Afghanistan’s Sikhs and Hindu communities are leaving their birthplace with the growing threats from the local Islamic State affiliate. Many are choosing to leave the country to escape the insecurity. The once-thriving community of as many as 250,000 members is now shrinking to its lowest level of fewer than 700.
The community’s numbers have been declining for years because of deep-rooted discrimination in the majority Muslim country. But, without adequate protection from the government, the attacks by the Islamic State group may complete the exodus.
“We are no longer able to stay here,” said a member of the tiny community. He asked to be identified as Hamdard, out of fear that he may be targeted for speaking out. Hamdard said seven of his relatives, including his sister, nephews, and son-in-law were killed by Islamic State gunmen in an attack on the community’s temple in March, which killed 25 Sikhs.
Hamdard said that fleeing his homeland is as difficult as leaving a mother behind. Still, he joined a group of Sikhs and Hindus who left Afghanistan last month for India. From India they eventually want to move on to a third country.
Although Sikhism and Hinduism are two distinct religions with their own holy books and temples, in Afghanistan, the communities are interwoven. And, they both gather under one roof or a single temple to worship, each following their own faith.
The community has suffered widespread discrimination in the conservative Muslim country. Each government “threatening us their own way,” said Hamdard. After the US invasion in 2001, warlords seized his home. And that incident forced him to live in one of two Sikh temples in the Afghan capital of Kabul.
Under the Taliban rule in the late 1990s, Sikhs and Hindus were asked to identify themselves by wearing yellow armbands. But after a global outcry, the rule was not enforced. Also driving the exodus is the inability to reclaim Sikh homes, businesses and houses of worship.
Hindu temples in Kabul’s old city were destroyed during the brutal fighting between rival warlords from 1992-96. The fighting drove out scores of Hindu and Sikh Afghans.
A 2018 Islamic State suicide attack in the city of Jalalabad had killed 19 people, most of them Sikhs, including a longtime leader who had nominated himself for the Afghan parliament.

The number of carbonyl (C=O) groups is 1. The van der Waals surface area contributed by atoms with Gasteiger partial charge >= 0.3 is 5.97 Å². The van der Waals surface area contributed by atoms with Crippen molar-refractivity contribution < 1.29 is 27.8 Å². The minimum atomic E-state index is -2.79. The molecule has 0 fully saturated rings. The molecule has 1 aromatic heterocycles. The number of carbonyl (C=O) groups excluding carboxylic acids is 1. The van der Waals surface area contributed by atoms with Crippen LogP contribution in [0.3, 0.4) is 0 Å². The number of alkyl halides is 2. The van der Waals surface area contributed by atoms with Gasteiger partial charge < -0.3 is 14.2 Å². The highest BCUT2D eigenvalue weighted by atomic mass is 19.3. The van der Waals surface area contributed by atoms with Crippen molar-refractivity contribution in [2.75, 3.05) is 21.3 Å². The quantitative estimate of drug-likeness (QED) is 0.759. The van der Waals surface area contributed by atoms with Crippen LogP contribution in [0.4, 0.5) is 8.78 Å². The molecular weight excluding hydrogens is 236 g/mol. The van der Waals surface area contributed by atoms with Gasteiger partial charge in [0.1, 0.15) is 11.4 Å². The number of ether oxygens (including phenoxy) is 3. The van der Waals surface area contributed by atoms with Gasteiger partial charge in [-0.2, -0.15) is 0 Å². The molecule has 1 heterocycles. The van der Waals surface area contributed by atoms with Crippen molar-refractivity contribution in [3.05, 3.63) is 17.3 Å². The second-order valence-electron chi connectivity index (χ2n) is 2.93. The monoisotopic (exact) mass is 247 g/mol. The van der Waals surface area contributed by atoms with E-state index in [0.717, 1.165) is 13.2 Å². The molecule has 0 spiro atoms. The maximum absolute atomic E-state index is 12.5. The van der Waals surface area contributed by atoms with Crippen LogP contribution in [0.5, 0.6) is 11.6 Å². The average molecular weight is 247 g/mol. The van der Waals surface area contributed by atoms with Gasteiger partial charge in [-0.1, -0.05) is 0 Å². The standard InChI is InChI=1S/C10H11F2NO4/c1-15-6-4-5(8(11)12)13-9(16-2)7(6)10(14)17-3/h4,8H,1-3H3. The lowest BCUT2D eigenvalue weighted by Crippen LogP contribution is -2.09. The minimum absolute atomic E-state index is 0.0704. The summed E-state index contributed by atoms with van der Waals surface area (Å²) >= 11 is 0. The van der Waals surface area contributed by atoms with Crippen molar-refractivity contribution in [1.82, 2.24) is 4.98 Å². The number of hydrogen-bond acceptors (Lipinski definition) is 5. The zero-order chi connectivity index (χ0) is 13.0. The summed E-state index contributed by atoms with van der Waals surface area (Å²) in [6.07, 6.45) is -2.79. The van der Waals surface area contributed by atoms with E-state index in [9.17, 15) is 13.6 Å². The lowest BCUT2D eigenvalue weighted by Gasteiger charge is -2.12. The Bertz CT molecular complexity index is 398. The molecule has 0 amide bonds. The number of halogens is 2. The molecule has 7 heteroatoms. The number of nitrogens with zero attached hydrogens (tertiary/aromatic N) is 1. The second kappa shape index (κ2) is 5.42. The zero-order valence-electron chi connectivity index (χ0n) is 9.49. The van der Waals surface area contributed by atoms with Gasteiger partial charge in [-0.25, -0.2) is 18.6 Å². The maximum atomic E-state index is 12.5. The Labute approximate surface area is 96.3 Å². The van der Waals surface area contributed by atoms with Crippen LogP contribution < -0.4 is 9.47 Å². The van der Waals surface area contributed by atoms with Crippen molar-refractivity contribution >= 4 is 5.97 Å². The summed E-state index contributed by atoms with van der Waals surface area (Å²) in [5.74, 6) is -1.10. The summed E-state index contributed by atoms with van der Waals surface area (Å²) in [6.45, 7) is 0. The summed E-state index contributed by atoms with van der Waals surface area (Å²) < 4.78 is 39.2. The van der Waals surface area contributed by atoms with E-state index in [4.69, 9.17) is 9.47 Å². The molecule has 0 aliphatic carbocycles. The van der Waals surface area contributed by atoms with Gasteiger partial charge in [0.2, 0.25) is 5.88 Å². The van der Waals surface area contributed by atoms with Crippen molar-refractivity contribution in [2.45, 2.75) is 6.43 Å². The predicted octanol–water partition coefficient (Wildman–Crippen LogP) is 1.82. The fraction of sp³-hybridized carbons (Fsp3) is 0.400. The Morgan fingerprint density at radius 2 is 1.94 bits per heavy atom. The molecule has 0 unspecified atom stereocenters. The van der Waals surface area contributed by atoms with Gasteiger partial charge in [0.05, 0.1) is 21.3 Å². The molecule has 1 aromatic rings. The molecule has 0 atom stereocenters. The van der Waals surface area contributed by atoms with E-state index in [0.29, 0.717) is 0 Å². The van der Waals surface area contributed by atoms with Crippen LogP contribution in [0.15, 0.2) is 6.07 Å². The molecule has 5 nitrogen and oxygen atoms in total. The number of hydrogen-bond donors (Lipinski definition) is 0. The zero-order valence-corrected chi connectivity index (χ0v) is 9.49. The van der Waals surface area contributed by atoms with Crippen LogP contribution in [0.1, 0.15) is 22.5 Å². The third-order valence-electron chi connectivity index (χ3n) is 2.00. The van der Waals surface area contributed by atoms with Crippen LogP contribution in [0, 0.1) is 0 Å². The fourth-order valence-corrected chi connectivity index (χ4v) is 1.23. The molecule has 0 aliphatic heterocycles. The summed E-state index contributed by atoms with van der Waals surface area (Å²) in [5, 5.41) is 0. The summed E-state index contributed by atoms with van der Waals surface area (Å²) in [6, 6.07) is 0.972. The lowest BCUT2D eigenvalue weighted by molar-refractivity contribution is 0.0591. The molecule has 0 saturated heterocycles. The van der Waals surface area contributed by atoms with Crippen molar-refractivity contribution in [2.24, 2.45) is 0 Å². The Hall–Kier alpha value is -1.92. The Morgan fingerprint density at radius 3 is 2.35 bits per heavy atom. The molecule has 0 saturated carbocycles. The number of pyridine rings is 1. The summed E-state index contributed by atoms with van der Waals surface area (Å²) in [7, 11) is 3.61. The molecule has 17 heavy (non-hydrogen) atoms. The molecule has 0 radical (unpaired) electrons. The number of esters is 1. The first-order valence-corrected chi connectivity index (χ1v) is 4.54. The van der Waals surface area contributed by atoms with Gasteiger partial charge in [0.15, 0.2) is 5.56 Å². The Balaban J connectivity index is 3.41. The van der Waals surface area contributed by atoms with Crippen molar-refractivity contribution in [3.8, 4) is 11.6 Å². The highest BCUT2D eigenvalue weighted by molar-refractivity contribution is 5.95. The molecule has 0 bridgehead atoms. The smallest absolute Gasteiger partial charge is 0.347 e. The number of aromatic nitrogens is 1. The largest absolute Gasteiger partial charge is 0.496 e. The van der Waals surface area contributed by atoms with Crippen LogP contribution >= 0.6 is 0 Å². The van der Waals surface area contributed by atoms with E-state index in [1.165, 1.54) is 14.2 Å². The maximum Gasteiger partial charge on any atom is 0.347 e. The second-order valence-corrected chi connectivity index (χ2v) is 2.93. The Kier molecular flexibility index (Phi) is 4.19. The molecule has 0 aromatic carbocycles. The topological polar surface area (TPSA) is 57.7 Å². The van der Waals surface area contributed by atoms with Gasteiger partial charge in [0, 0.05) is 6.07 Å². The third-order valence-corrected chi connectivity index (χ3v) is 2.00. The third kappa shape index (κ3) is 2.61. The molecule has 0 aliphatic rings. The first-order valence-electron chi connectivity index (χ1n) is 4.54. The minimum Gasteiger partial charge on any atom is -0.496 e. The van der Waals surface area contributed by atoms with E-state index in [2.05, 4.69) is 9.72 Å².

“For a small community, suffering big fatalities was not tolerable,” said Charan Singh Khalsa, a leader of the Sikh community. Khalsa, who is living abroad, however, declined to reveal where he was living, out of fear for his safety. He left Afghanistan after gunmen in Kabul kidnapped and killed his brother two years ago. He said last three years have been the worst period for all Afghans, but especially so for Sikhs and Hindus.
Government fails to step up security
Community leaders have slammed recent governments for failing to step up security in the face of the IS threat.
Afghanistan’s government in 2010 decided to dedicate a chair in the national assembly to religious minorities. And there have since been two Sikh representatives. But Khalsa called these posts “symbolic”.
A senior Sikh community leader told The Associated Press that the group is in negotiations with the government over its security needs and the repairing of the temple after it was destroyed in March’s attack. The community leader spoke on condition of anonymity because he was not authorized to discuss the negotiations with the media.
In August, a group of 176 Afghan Sikhs and Hindus went to India on special visas. They were the second batch since March, with the first 11 members arriving in India in July.
Khalsa said that a group of Afghan Sikhs and Hindus in Canada and European countries has volunteered to sponsor the exodus of those remaining in Kabul who cannot afford air tickets and temporary accommodation in a transit country.
Several Canadian legislators have asked the country’s immigration ministry for a special program for Afghan Sikh and Hindu refugees, requesting that they be brought to safety in Canada amid the increasing security threat.
For Afghan Sikhs, the thought of being uprooted is painful, despite the circumstances.
“It’s hard to leave our birthplace but we have no other option,” said Hamdard. “Afghanistan does not want us anymore.”